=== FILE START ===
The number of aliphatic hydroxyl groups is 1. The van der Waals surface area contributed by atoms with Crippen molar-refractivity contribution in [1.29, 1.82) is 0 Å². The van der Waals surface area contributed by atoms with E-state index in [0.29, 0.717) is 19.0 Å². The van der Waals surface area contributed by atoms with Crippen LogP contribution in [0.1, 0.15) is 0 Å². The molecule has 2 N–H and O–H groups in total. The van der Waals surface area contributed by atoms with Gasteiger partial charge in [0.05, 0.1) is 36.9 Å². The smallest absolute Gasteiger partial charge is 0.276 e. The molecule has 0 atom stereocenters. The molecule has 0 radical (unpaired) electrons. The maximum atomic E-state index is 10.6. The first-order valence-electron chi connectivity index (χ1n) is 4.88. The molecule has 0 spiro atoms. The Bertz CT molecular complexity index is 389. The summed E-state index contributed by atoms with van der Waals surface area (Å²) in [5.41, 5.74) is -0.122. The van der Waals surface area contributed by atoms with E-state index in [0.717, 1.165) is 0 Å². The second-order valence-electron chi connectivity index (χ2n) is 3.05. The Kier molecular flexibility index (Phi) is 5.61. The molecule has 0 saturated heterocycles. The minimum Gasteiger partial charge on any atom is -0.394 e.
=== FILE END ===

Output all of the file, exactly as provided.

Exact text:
The number of aliphatic hydroxyl groups is 1. The van der Waals surface area contributed by atoms with Crippen molar-refractivity contribution in [1.29, 1.82) is 0 Å². The van der Waals surface area contributed by atoms with E-state index in [0.29, 0.717) is 19.0 Å². The van der Waals surface area contributed by atoms with Crippen LogP contribution in [0.1, 0.15) is 0 Å². The molecule has 2 N–H and O–H groups in total. The van der Waals surface area contributed by atoms with Gasteiger partial charge in [0.05, 0.1) is 36.9 Å². The smallest absolute Gasteiger partial charge is 0.276 e. The molecule has 0 atom stereocenters. The molecule has 0 radical (unpaired) electrons. The maximum atomic E-state index is 10.6. The first-order valence-electron chi connectivity index (χ1n) is 4.88. The molecule has 0 spiro atoms. The Bertz CT molecular complexity index is 389. The summed E-state index contributed by atoms with van der Waals surface area (Å²) in [5.41, 5.74) is -0.122. The van der Waals surface area contributed by atoms with E-state index in [0.717, 1.165) is 0 Å². The second-order valence-electron chi connectivity index (χ2n) is 3.05. The Kier molecular flexibility index (Phi) is 5.61. The molecule has 0 saturated heterocycles. The minimum Gasteiger partial charge on any atom is -0.394 e.